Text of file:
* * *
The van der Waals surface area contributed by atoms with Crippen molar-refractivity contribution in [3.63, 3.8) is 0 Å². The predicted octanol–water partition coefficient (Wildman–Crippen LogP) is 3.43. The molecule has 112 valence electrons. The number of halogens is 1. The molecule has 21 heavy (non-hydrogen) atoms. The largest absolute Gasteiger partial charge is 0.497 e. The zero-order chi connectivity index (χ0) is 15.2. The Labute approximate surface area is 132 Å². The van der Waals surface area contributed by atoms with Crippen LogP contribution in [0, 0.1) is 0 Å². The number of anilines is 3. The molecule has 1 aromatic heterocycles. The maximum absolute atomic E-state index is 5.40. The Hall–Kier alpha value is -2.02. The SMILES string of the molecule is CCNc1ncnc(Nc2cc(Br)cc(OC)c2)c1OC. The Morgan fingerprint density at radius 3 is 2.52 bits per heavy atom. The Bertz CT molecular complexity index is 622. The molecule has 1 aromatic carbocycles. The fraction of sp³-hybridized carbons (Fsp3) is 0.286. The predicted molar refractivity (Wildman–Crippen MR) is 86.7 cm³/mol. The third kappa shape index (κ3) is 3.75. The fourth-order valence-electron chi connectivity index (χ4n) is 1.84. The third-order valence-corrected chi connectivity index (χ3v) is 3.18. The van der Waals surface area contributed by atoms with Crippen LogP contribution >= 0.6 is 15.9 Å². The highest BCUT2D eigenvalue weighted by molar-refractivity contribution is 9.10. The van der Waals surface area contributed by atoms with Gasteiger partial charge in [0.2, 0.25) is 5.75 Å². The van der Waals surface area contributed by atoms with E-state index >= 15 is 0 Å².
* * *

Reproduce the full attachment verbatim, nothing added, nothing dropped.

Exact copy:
The van der Waals surface area contributed by atoms with Crippen molar-refractivity contribution in [3.63, 3.8) is 0 Å². The predicted octanol–water partition coefficient (Wildman–Crippen LogP) is 3.43. The molecule has 112 valence electrons. The number of halogens is 1. The molecule has 21 heavy (non-hydrogen) atoms. The largest absolute Gasteiger partial charge is 0.497 e. The zero-order chi connectivity index (χ0) is 15.2. The Labute approximate surface area is 132 Å². The van der Waals surface area contributed by atoms with Crippen LogP contribution in [0, 0.1) is 0 Å². The number of anilines is 3. The molecule has 1 aromatic heterocycles. The maximum absolute atomic E-state index is 5.40. The Hall–Kier alpha value is -2.02. The SMILES string of the molecule is CCNc1ncnc(Nc2cc(Br)cc(OC)c2)c1OC. The Morgan fingerprint density at radius 3 is 2.52 bits per heavy atom. The Bertz CT molecular complexity index is 622. The molecule has 1 aromatic carbocycles. The fraction of sp³-hybridized carbons (Fsp3) is 0.286. The predicted molar refractivity (Wildman–Crippen MR) is 86.7 cm³/mol. The third kappa shape index (κ3) is 3.75. The fourth-order valence-electron chi connectivity index (χ4n) is 1.84. The third-order valence-corrected chi connectivity index (χ3v) is 3.18. The van der Waals surface area contributed by atoms with Crippen LogP contribution >= 0.6 is 15.9 Å². The highest BCUT2D eigenvalue weighted by molar-refractivity contribution is 9.10. The van der Waals surface area contributed by atoms with Gasteiger partial charge in [0.2, 0.25) is 5.75 Å². The van der Waals surface area contributed by atoms with E-state index >= 15 is 0 Å².